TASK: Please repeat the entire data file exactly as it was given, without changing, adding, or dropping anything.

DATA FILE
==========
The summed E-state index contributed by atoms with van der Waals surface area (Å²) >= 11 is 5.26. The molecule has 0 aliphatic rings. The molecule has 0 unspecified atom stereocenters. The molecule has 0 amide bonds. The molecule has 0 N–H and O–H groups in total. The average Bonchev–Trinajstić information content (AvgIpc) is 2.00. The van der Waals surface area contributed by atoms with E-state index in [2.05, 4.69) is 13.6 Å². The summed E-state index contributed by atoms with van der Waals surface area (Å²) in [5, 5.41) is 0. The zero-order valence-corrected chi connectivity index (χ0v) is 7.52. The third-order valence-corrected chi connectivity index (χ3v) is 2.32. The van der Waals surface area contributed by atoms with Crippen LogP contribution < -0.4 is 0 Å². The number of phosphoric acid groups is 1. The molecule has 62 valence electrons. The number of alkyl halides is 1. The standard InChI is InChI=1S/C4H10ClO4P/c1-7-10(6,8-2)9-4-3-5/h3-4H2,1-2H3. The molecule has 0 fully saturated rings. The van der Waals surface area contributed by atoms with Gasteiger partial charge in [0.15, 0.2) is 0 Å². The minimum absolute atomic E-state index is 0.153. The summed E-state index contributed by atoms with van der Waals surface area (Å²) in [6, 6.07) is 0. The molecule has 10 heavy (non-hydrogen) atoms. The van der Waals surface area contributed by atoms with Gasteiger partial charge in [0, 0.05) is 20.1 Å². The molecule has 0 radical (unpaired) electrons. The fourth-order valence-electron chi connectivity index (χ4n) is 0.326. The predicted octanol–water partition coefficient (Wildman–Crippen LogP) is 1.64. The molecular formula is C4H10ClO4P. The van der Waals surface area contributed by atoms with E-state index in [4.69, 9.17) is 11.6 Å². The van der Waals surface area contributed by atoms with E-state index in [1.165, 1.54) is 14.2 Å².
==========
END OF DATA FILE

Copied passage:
The summed E-state index contributed by atoms with van der Waals surface area (Å²) >= 11 is 5.26. The molecule has 0 aliphatic rings. The molecule has 0 unspecified atom stereocenters. The molecule has 0 amide bonds. The molecule has 0 N–H and O–H groups in total. The average Bonchev–Trinajstić information content (AvgIpc) is 2.00. The van der Waals surface area contributed by atoms with E-state index in [2.05, 4.69) is 13.6 Å². The summed E-state index contributed by atoms with van der Waals surface area (Å²) in [5, 5.41) is 0. The zero-order valence-corrected chi connectivity index (χ0v) is 7.52. The third-order valence-corrected chi connectivity index (χ3v) is 2.32. The van der Waals surface area contributed by atoms with Crippen LogP contribution < -0.4 is 0 Å². The number of phosphoric acid groups is 1. The molecule has 62 valence electrons. The number of alkyl halides is 1. The standard InChI is InChI=1S/C4H10ClO4P/c1-7-10(6,8-2)9-4-3-5/h3-4H2,1-2H3. The molecule has 0 fully saturated rings. The van der Waals surface area contributed by atoms with Gasteiger partial charge in [0.15, 0.2) is 0 Å². The minimum absolute atomic E-state index is 0.153. The summed E-state index contributed by atoms with van der Waals surface area (Å²) in [6, 6.07) is 0. The molecule has 10 heavy (non-hydrogen) atoms. The van der Waals surface area contributed by atoms with Gasteiger partial charge in [0, 0.05) is 20.1 Å². The molecule has 0 radical (unpaired) electrons. The fourth-order valence-electron chi connectivity index (χ4n) is 0.326. The predicted octanol–water partition coefficient (Wildman–Crippen LogP) is 1.64. The molecular formula is C4H10ClO4P. The van der Waals surface area contributed by atoms with E-state index in [4.69, 9.17) is 11.6 Å². The van der Waals surface area contributed by atoms with E-state index in [1.165, 1.54) is 14.2 Å².